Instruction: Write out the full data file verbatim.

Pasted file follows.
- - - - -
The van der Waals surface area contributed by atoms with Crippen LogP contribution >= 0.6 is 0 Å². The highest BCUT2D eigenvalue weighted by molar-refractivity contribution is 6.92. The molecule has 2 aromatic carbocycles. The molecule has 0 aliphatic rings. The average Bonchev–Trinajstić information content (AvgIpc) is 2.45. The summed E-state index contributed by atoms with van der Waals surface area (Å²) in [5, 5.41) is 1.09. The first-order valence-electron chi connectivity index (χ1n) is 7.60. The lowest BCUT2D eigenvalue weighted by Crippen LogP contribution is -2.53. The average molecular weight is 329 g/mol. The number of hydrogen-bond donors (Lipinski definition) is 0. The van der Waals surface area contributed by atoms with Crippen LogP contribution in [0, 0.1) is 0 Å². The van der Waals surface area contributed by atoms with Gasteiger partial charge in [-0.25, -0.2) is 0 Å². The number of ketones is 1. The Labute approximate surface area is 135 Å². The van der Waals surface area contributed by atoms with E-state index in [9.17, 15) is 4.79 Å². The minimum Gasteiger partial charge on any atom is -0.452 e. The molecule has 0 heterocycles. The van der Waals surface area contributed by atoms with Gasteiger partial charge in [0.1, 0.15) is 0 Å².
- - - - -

The van der Waals surface area contributed by atoms with Crippen LogP contribution >= 0.6 is 0 Å². The highest BCUT2D eigenvalue weighted by molar-refractivity contribution is 6.92. The molecule has 2 aromatic carbocycles. The molecule has 0 aliphatic rings. The average Bonchev–Trinajstić information content (AvgIpc) is 2.45. The summed E-state index contributed by atoms with van der Waals surface area (Å²) in [5, 5.41) is 1.09. The first-order valence-electron chi connectivity index (χ1n) is 7.60. The lowest BCUT2D eigenvalue weighted by Crippen LogP contribution is -2.53. The average molecular weight is 329 g/mol. The number of hydrogen-bond donors (Lipinski definition) is 0. The van der Waals surface area contributed by atoms with Crippen LogP contribution in [0, 0.1) is 0 Å². The van der Waals surface area contributed by atoms with Gasteiger partial charge in [-0.25, -0.2) is 0 Å². The number of ketones is 1. The Labute approximate surface area is 135 Å². The van der Waals surface area contributed by atoms with E-state index in [9.17, 15) is 4.79 Å². The minimum Gasteiger partial charge on any atom is -0.452 e. The molecule has 0 heterocycles. The van der Waals surface area contributed by atoms with Gasteiger partial charge in [0.1, 0.15) is 0 Å².